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Wilson O. Readinger, Astros Chatziastros, Douglas W. Cunningham, James E. Cutting, Heinrich H. Buelthoff; Gaze-eccentricity effects on automobile driving performance — or — Going where you look. Journal of Vision 2001;1(3):136. doi: 10.1167/1.3.136.
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© ARVO (1962-2015); The Authors (2016-present)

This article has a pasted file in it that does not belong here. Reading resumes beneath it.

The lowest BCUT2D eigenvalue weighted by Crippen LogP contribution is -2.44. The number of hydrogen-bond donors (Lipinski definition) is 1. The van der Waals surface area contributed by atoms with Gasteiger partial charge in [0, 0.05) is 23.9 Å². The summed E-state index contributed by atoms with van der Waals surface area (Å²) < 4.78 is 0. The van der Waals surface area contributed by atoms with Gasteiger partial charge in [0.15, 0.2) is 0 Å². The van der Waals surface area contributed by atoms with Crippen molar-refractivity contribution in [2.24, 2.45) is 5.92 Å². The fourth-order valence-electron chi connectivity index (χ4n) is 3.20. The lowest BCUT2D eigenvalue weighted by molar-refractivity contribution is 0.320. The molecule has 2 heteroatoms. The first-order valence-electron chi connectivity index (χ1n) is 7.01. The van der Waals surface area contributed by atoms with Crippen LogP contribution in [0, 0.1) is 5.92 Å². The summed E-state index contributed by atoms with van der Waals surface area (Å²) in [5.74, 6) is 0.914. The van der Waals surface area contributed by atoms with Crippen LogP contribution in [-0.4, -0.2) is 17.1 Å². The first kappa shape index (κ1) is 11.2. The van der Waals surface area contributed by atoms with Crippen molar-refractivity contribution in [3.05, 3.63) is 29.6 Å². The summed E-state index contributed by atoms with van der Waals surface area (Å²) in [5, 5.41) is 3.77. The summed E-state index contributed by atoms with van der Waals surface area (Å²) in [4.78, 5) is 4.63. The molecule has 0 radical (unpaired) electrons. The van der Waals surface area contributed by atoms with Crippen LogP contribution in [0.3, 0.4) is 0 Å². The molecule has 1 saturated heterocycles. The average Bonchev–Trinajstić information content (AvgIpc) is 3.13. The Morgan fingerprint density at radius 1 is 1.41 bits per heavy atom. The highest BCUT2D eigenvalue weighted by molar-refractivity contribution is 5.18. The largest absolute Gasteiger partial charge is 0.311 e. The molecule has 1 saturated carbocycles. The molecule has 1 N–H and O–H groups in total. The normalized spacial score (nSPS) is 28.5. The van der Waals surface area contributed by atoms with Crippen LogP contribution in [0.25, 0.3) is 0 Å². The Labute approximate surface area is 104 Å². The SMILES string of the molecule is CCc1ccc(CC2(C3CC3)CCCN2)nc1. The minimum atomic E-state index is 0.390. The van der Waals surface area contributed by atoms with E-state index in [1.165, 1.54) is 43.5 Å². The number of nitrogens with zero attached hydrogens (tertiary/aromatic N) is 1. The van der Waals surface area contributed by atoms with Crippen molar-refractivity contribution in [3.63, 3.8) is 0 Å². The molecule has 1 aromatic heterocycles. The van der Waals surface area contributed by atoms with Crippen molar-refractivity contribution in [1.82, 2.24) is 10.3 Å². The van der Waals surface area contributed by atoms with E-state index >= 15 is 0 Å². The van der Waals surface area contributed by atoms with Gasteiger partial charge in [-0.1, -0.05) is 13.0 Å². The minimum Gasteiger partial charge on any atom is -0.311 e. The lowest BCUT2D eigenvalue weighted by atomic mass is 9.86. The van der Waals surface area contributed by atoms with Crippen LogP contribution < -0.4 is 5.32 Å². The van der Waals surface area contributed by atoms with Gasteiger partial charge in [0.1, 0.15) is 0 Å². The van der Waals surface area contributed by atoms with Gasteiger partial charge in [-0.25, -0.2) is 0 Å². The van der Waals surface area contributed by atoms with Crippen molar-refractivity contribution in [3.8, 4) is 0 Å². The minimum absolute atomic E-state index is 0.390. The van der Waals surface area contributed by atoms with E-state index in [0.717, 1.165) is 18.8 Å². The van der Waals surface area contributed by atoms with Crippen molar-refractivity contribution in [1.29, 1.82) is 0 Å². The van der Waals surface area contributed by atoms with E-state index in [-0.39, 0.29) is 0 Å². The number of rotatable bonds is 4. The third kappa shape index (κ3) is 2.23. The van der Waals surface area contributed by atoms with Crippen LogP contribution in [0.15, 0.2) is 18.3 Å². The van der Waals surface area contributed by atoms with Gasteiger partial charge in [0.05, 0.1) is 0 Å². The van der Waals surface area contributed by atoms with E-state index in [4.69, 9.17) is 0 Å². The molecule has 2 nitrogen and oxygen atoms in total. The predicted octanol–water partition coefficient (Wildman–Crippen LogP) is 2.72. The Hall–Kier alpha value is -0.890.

A large portion of current and previous research on locomotor and vehicle navigation tends to assume that people choose a goal or destination in the visual world and then generally look where they are going. There exists, however, considerable anecdotal evidence and observational data suggesting that humans also will tend to go where they are looking. Considering the amount of time a pedestrian or driver spends looking away from his precise heading point, this tendency has received relatively little experimental attention. The goal of the present research is to determine how gaze eccentricity affects drivers' abilities to steer a straight course. A high-performance virtual reality theater was used to simulate the motion of a car through a textured environment with the participant controlling direction of travel via a forced-feedback steering wheel. Participants (n=12) were asked to fixate a Landolt-C figure in one of 7 positions (0, +/- 15, 30, or 45 degrees from center) and drive down the center of a perfectly straight road. The Landolt-C was located just above the horizon in a fixed position on the viewing screen. Throughout each trial, the orientation of the figure varied randomly between 4 possible positions (0, 90, 180, and 270 degrees) and, in order to ensure fixation, subjects were required to respond to particular orientations. Lateral position of the driver was recorded for each of the different gaze eccentricities. Significant deviations from straight ahead were found for side of presentation when compared to fixation at 0 degrees (p<0.01). That is, when participants fixated to the left, for example, they systematically steered in the same direction. These results are compared to another study in which subjects' performance was measured while their head movements were restricted using a head-strap and chin-rest. The similar pattern of results in both conditions will be discussed in terms of the influence of retinal flow on the control of locomotion.
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